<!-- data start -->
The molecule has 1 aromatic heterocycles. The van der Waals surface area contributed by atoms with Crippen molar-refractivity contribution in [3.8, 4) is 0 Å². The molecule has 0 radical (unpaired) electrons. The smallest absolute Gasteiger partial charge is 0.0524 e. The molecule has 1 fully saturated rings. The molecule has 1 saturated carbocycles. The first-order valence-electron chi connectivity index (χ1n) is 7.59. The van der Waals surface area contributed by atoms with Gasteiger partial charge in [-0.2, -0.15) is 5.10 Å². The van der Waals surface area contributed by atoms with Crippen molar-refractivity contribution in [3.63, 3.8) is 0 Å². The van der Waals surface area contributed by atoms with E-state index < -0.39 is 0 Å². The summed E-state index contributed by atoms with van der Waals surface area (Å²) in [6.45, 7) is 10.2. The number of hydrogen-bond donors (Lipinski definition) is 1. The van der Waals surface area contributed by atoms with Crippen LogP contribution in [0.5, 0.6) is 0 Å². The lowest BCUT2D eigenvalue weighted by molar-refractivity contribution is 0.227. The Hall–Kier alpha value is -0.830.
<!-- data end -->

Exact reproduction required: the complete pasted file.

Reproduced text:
The molecule has 1 aromatic heterocycles. The van der Waals surface area contributed by atoms with Crippen molar-refractivity contribution in [3.8, 4) is 0 Å². The molecule has 0 radical (unpaired) electrons. The smallest absolute Gasteiger partial charge is 0.0524 e. The molecule has 1 fully saturated rings. The molecule has 1 saturated carbocycles. The first-order valence-electron chi connectivity index (χ1n) is 7.59. The van der Waals surface area contributed by atoms with Gasteiger partial charge in [-0.2, -0.15) is 5.10 Å². The van der Waals surface area contributed by atoms with Crippen molar-refractivity contribution in [3.63, 3.8) is 0 Å². The van der Waals surface area contributed by atoms with E-state index < -0.39 is 0 Å². The summed E-state index contributed by atoms with van der Waals surface area (Å²) in [6.45, 7) is 10.2. The number of hydrogen-bond donors (Lipinski definition) is 1. The van der Waals surface area contributed by atoms with Crippen LogP contribution in [0.5, 0.6) is 0 Å². The lowest BCUT2D eigenvalue weighted by molar-refractivity contribution is 0.227. The Hall–Kier alpha value is -0.830.